The U.S. economy is slowing down. Trends for all the major components of growth are now uniformly unfavorable: labor participation is falling, the pace of human capital accumulation is slackening, the rate of investment is in long-term decline, and growth in total factor productivity has been low for three of the four past decades. A sudden turnaround is always possible, but there are strong reasons for believing that U.S. economic growth in the coming years will fall well short of the long-term historical trend.
Progressives, conservatives, and libertarians have a strong common interest in reversing this growth slowdown. They may have different ideas about what to do with the extra money yielded by higher growth, but all sides have a stake in getting a chance to fight it out.
Agreement on ends, however, need not translate into agreement on means. Indeed, the U.S. political debate today is beset by intractable ideological conflicts over tax and budget policy, financial regulation, health care financing, and many other issues with a strong bearing on the climate for economic growth.
Despite today’s polarized political atmosphere, it is possible to construct an ambitious and highly promising agenda of pro-growth policy reform that can command support across the ideological spectrum. Such an agenda would focus on policies whose primary effect is to inflate the incomes and wealth of the rich, the powerful, and the well-established by shielding them from market competition. A convenient label for these policies is “regressive regulation”—regulatory barriers to entry and competition that work to redistribute income and wealth up the socioeconomic scale. This paper identifies four major examples of regressive regulation: excessive monopoly privileges granted under copyright and patent law; restrictions on high-skilled immigration; protection of incumbent service providers under occupational licensing; and artificial scarcity created by land-use regulation.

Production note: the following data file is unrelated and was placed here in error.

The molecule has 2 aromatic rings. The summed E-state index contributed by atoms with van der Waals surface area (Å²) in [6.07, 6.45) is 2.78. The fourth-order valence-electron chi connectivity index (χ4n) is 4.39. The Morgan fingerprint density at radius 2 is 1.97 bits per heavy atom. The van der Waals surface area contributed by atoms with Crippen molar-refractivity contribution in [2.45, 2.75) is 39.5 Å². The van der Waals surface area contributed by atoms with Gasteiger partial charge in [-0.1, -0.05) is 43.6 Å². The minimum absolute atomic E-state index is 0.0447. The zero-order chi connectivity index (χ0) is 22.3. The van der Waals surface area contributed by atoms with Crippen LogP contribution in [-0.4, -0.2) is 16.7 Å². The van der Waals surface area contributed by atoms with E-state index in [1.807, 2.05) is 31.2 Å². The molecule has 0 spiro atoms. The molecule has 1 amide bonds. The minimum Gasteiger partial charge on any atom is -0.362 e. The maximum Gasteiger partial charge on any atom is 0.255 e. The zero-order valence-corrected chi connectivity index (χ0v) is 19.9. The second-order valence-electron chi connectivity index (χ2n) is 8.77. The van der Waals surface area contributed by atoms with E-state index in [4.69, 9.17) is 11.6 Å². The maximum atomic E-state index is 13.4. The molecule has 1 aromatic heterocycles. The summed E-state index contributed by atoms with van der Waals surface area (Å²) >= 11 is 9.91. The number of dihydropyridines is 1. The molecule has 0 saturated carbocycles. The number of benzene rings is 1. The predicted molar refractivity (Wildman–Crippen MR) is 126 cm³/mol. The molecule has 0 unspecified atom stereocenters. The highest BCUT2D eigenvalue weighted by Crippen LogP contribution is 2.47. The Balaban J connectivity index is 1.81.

Although there are vigorous debates about proper policy in all of these areas, the contending sides are not divided along left-right or Republican-Democratic lines. And it’s not simply the case that one can find policy experts on both sides who favor reform. Rather, it’s very difficult to find disinterested experts anywhere on the political spectrum who support the status quo. Such support is largely confined to the well-organized lobbies that profit from the current rules.
Hence the title of this paper. For all who are interested in better long-term U.S. economic performance, rolling back regressive regulation is the low-hanging fruit. Reforming these policies is something we know will make a positive difference, and by “we” I mean the vast majority of disinterested experts. Unfortunately, though, this lowhanging fruit is guarded by “dragons”—the powerful interest groups that benefit from the status quo, all of which can be counted upon to defend their privileges tenaciously.
Although opposition to progress would be formidable, pursuing an agenda of curbing regressive regulation would open up a new front in the ongoing policy fight. Instead of another left-right conflict, the contest could be framed as a choice between the public interest and vested interests. With an unprecedented deterioration in the long-term growth outlook now looking likely, this novel approach is well worth trying.